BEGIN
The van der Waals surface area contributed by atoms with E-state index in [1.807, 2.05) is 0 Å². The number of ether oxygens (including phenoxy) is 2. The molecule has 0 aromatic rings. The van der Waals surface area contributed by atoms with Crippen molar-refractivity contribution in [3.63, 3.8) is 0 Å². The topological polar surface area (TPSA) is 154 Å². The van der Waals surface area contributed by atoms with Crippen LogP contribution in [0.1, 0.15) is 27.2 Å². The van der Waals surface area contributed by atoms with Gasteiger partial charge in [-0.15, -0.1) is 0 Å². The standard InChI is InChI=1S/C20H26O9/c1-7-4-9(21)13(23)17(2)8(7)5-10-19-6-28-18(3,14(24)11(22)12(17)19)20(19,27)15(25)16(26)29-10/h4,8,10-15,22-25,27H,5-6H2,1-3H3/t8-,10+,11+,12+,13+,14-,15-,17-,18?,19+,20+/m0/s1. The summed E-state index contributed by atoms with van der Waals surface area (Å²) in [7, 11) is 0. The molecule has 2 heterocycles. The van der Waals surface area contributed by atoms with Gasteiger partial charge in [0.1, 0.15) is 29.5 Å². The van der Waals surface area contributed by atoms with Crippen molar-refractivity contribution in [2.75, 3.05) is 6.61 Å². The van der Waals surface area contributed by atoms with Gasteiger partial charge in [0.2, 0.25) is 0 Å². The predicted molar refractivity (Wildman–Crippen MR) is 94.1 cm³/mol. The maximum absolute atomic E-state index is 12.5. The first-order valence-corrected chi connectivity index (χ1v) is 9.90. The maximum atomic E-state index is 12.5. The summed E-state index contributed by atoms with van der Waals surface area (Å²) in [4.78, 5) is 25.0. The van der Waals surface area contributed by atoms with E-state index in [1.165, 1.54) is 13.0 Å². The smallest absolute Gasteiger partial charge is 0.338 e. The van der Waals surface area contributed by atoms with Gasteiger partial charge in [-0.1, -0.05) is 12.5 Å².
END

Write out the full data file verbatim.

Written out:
The van der Waals surface area contributed by atoms with E-state index in [1.807, 2.05) is 0 Å². The number of ether oxygens (including phenoxy) is 2. The molecule has 0 aromatic rings. The van der Waals surface area contributed by atoms with Crippen molar-refractivity contribution in [3.63, 3.8) is 0 Å². The topological polar surface area (TPSA) is 154 Å². The van der Waals surface area contributed by atoms with Crippen LogP contribution in [0.1, 0.15) is 27.2 Å². The van der Waals surface area contributed by atoms with Gasteiger partial charge in [-0.15, -0.1) is 0 Å². The standard InChI is InChI=1S/C20H26O9/c1-7-4-9(21)13(23)17(2)8(7)5-10-19-6-28-18(3,14(24)11(22)12(17)19)20(19,27)15(25)16(26)29-10/h4,8,10-15,22-25,27H,5-6H2,1-3H3/t8-,10+,11+,12+,13+,14-,15-,17-,18?,19+,20+/m0/s1. The summed E-state index contributed by atoms with van der Waals surface area (Å²) in [7, 11) is 0. The molecule has 2 heterocycles. The van der Waals surface area contributed by atoms with Gasteiger partial charge in [0.1, 0.15) is 29.5 Å². The van der Waals surface area contributed by atoms with Crippen molar-refractivity contribution in [2.75, 3.05) is 6.61 Å². The van der Waals surface area contributed by atoms with Gasteiger partial charge in [0.2, 0.25) is 0 Å². The predicted molar refractivity (Wildman–Crippen MR) is 94.1 cm³/mol. The maximum absolute atomic E-state index is 12.5. The first-order valence-corrected chi connectivity index (χ1v) is 9.90. The maximum atomic E-state index is 12.5. The summed E-state index contributed by atoms with van der Waals surface area (Å²) in [4.78, 5) is 25.0. The van der Waals surface area contributed by atoms with E-state index in [1.165, 1.54) is 13.0 Å². The smallest absolute Gasteiger partial charge is 0.338 e. The van der Waals surface area contributed by atoms with Gasteiger partial charge in [-0.1, -0.05) is 12.5 Å².